As reported in The Lancet Oncology by Balar et al, first-line pembrolizumab (Keytruda) produced durable responses in cisplatin-ineligible patients with locally advanced and unresectable or metastatic urothelial cancer in the phase II KEYNOTE-052 trial. The trial supported the accelerated approval of pembrolizumab in this setting in May 2017. More than half of patients with advanced urothelial cancer cannot receive standard first-line cisplatin-based chemotherapy due to renal dysfunction, poor performance status, or other comorbidities.
In the study, 370 patients with no prior systemic therapy were enrolled at 91 sites in 20 countries between February 2015 and August 2016 and treated with pembrolizumab at 200 mg every 3 weeks. The primary endpoint was objective response in all patients and by programmed cell death ligand 1 (PD-L1) expression status, according to the Response Evaluation Criteria in Solid Tumors, v1.1, as assessed by independent central review. PD-L1 expression was measured in tumor and inflammatory cells from tumor biopsies provided at study entry. Study follow-up is ongoing.
Patients had a median age of 74 years (82% ≥ 65 years), 77% were male, 42% had an Eastern Cooperative Oncology Group (ECOG) performance status of 2, 14% had metastases to lymph nodes only and 85% had visceral metastases (liver metastases in 21%), and 10% had received neoadjuvant or adjuvant cisplatin-based therapy. Reasons for cisplatin ineligibility were renal dysfunction in 49%, performance status of 2 in 32%, performance status of 2 and renal dysfunction in 9%, and other in 9%.
Response Rates and Durations
Median follow-up was 5.0 months. Overall, objective response was observed in 89 patients (24%, 95% confidence interval [CI] = 20%–29%), with a complete response in 17 (5%); as of the data cutoff in September 2016, the median duration of response had not been reached, with responses ongoing in 74 of 89 responders (83%) and 78% of responses lasting > 6 months. Stable disease was observed in 84 patients (23%), for a disease control rate of 47%.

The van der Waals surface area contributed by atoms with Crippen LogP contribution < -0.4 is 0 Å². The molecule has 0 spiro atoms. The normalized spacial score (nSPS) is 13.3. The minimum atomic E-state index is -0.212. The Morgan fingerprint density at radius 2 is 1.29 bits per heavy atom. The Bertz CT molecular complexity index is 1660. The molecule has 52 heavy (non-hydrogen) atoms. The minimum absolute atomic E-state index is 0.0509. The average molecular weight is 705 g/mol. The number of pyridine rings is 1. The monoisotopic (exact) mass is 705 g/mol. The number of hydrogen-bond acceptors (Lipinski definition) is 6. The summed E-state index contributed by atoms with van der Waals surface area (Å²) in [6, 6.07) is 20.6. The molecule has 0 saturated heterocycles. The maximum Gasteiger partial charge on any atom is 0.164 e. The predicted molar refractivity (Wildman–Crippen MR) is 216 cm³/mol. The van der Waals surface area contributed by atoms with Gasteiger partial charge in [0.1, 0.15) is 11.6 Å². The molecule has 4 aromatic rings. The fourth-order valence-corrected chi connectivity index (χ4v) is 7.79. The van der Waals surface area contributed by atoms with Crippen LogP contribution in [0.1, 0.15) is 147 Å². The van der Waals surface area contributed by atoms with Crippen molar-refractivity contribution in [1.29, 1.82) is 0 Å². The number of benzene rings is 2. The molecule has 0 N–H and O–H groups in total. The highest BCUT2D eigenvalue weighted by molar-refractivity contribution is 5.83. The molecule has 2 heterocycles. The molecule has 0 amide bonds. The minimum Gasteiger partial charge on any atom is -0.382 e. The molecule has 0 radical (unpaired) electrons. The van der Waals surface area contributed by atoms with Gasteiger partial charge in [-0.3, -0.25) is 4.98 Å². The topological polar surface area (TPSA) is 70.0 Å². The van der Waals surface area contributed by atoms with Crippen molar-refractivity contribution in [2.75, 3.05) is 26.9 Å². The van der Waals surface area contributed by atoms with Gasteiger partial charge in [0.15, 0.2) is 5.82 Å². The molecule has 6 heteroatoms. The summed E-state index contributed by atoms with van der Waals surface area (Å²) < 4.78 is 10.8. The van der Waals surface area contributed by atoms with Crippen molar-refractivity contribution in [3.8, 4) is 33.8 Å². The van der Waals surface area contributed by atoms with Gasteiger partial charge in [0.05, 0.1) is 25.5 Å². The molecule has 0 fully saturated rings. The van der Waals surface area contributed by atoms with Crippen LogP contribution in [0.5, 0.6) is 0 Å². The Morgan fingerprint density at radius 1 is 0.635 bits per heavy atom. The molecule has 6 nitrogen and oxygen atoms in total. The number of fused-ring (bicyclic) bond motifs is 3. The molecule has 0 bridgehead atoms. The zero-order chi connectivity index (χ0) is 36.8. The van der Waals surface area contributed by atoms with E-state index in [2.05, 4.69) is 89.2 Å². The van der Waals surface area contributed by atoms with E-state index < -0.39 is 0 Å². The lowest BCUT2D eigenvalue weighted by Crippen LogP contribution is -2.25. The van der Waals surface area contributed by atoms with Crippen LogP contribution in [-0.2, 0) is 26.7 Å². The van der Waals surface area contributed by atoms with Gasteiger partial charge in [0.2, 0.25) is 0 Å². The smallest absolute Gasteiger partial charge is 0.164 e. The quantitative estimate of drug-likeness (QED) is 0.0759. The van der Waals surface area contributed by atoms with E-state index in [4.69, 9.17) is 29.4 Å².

A total of 83 patients had been enrolled < 4 months before data cutoff and had insufficient time for response assessment. Among the 307 patients enrolled for ≥ 4 months, the objective response rate was 27%, with a complete response in 17 (6%), and stable disease was observed in 19%. Among 110 patients with a combined PD-L1 expression score ≥ 10%, objective response was observed in 42 (38%, 95% CI = 29%–48%).
Objective response rates were 30% vs 26% by age < 65 vs ≥ 65 years, 27% vs 27% for a performance status of 0 or 1 vs 2, 47% vs 23% for lymph node–only vs visceral metastases, and 17% vs 30% for liver metastases vs no liver metastases. Response rates were 26%, 27%, 29%, and 31% among patients with renal dysfunction, a performance status of 2, both, or other reasons for cisplatin ineligibility.
Treatment-related grade ≥ 3 adverse events occurred in 15% of patients, with the most common being fatigue (2%), increased alkaline phosphatase level (1%), colitis (1%), and muscle weakness (1%). Serious treatment-related adverse events occurred in 36 patients (10%), including pyrexia (1%) and adrenal insufficiency, arthritis, colitis, diabetic ketoacidosis, hepatitis, pneumonitis, and type 1 diabetes (all in < 1%). Immune-related adverse events occurred in 63 patients (17%), with the most common being hypothyroidism (6%), hyperthyroidism (2%), colitis (2%), and pneumonitis (2%). One patient died of treatment-related adverse events (myositis in addition to grade 3 thyroiditis, grade 3 hepatitis, grade 3 pneumonia, and grade 4 myocarditis).
The investigators concluded: “First-line pembrolizumab has antitumour activity and acceptable tolerability in cisplatin-ineligible patients with urothelial cancer, most of whom were elderly, had poor prognostic factors, or had serious comorbidities. In view of this result, pembrolizumab has become a new treatment option for patients who are cisplatin-ineligible or not suitable candidates for chemotherapy. Pembrolizumab in the first-line setting is being further assessed in the phase 3 KEYNOTE-361 trial.”
The study was funded by Merck & Co.
Arjun V. Balar, MD, of Perlmutter Cancer Center, NYU Langone Medical Center, is the corresponding author of The Lancet Oncology article.
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